Tiger Woods did something on Thursday that he had never done before, opening with a bogey-free round at the Masters.
More importantly, his four-under 68 leaves him just three strokes off the lead at Augusta National.
But there are other reasons to feel good about Woods’ position as he tries to defend his title and seeks a record-tying sixth green jacket and 16th career major title.
Thursday marked the ninth time that Woods has broken par in the first round of the tournament. On the previous eight occasions, he finished no worse than a tie for eighth. Four of those times, he went on to win, including last year, when he opened with a 70 on his way to a 13-under total and one-stroke victory.
It was also his first bogey-free round in any major since the 2009 PGA Championship at Hazeltine National. He finished in second three strokes back of Y.E. Yang.
The two other times Woods opened bogey-free in a major, he left the field in his wake, winning the 2000 U.S. Open at Pebble Beach by 15 and that same year’s Open Championship at St. Andrews by eight.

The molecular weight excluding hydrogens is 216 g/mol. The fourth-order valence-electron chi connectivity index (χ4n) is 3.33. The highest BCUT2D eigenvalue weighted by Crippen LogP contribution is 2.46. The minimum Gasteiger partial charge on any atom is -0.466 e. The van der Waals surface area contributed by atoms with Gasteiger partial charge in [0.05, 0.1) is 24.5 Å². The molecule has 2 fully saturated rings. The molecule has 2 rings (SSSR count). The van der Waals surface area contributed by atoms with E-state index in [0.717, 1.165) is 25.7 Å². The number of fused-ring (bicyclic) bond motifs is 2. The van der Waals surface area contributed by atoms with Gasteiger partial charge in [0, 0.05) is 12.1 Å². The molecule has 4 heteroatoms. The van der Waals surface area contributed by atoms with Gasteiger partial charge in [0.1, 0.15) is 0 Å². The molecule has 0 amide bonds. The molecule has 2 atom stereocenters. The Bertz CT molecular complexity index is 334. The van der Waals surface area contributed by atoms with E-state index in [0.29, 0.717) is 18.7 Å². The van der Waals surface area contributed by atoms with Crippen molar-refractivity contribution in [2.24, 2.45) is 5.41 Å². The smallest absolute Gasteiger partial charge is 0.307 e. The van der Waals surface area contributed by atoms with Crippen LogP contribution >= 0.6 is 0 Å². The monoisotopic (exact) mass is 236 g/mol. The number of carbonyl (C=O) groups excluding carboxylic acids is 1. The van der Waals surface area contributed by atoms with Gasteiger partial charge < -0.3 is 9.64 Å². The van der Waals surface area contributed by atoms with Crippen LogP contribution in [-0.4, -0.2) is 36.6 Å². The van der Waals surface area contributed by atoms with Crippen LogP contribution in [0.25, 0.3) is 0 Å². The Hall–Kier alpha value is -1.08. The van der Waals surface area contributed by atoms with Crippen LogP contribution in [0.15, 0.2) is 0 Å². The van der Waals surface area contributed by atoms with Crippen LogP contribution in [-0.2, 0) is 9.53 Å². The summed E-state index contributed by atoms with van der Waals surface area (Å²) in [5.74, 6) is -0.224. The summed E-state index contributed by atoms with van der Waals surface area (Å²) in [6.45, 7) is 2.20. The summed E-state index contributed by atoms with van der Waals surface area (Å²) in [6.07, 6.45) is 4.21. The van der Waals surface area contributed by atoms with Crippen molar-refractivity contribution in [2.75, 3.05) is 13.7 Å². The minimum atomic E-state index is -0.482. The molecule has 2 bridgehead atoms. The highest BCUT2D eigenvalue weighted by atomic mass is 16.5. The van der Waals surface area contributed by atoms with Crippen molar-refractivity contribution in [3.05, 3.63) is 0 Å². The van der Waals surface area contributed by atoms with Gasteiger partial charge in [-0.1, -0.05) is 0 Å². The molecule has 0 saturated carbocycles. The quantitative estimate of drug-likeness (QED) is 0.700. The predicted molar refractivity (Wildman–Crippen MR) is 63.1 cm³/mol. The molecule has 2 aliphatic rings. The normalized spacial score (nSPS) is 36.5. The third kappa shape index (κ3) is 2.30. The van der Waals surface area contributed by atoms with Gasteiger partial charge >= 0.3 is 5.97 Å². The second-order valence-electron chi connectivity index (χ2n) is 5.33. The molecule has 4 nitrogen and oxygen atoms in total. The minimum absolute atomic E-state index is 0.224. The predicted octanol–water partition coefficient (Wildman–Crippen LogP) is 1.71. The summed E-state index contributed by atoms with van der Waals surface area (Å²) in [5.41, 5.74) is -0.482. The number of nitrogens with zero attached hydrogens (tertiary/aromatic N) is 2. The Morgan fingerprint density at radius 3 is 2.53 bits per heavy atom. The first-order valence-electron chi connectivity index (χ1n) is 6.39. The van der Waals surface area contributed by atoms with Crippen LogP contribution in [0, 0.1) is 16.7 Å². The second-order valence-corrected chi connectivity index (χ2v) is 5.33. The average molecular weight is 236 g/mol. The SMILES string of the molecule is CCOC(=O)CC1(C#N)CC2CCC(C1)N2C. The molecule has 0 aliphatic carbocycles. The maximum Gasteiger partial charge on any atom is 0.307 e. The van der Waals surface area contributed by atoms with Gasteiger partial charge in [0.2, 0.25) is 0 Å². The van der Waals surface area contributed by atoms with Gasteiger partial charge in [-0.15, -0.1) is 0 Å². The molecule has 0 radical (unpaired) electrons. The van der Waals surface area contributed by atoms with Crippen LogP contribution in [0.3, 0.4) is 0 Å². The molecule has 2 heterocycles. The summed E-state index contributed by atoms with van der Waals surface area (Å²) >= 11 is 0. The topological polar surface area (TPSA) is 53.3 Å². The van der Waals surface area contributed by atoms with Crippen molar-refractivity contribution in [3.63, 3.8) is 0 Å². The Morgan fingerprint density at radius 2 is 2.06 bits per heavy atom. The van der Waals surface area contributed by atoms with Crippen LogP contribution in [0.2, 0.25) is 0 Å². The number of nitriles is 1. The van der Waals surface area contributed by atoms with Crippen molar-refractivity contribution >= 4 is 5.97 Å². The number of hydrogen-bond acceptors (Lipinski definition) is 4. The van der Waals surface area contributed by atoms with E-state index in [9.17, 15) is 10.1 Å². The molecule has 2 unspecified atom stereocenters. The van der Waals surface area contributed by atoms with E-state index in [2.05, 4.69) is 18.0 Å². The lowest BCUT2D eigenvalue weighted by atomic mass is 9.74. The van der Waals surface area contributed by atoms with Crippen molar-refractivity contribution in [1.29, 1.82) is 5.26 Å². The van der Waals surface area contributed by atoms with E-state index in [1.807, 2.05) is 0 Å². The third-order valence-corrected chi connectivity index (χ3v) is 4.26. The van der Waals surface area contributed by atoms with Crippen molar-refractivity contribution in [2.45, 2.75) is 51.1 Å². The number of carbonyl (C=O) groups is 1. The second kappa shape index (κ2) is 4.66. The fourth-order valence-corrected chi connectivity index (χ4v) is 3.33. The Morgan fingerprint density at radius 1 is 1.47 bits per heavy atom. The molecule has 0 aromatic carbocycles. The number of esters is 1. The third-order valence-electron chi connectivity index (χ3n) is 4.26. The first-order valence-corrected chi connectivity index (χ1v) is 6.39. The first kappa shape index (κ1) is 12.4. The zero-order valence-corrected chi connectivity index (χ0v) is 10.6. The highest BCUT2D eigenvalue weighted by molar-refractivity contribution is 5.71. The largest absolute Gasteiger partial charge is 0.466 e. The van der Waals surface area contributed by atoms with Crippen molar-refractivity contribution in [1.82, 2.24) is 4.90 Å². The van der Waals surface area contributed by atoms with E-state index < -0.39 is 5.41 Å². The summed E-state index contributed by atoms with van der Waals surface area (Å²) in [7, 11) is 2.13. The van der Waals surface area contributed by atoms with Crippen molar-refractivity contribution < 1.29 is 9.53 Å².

As for how this year’s Masters will turn out, there’s still a long way to go. Because of heavy rain and lightning, the opening round was delayed for three hours, meaning players will be playing catch up each of the next three days. It also meant that the golf course was soft in the opening round.
“I got off to a fast start today, which is good, but I think everyone is,” Woods said. “Everyone is going low out there today. With these conditions, you have to. You have to be aggressive. There’s no reason why you can’t fire at a lot of the flags.”
For his part, Woods did just that, especially early on. Starting his day on the 10th hole at Augusta, he birdied the par-5 13th and 15th, two holes he has feasted on over the years.
Then he added another on the par-3 16th. In a shot reminiscent to the spectacular one he hit in the final round a year ago, he again spun his ball to tap-in distance.
Even holes that are usually problematic for Woods, he didn’t struggle with on Thursday.
At the difficult par-4 first, he made birdie; it was just his eighth there in 87 Masters rounds and his first on the hole since 1999. On the long par-3 fourth, which Woods has played in a combined 17 over through the years, he made par. Then on the fifth, which he bogeyed all four days in 2019, he made another par.
“I hit a little squeezer off the tee and had 227 to the hole, hit a 4-iron to the back edge and it only rolled out a foot,” he said of the latter. “That doesn’t happen here.”
And if Woods can continue these trends, beating him come Sunday might not happen either.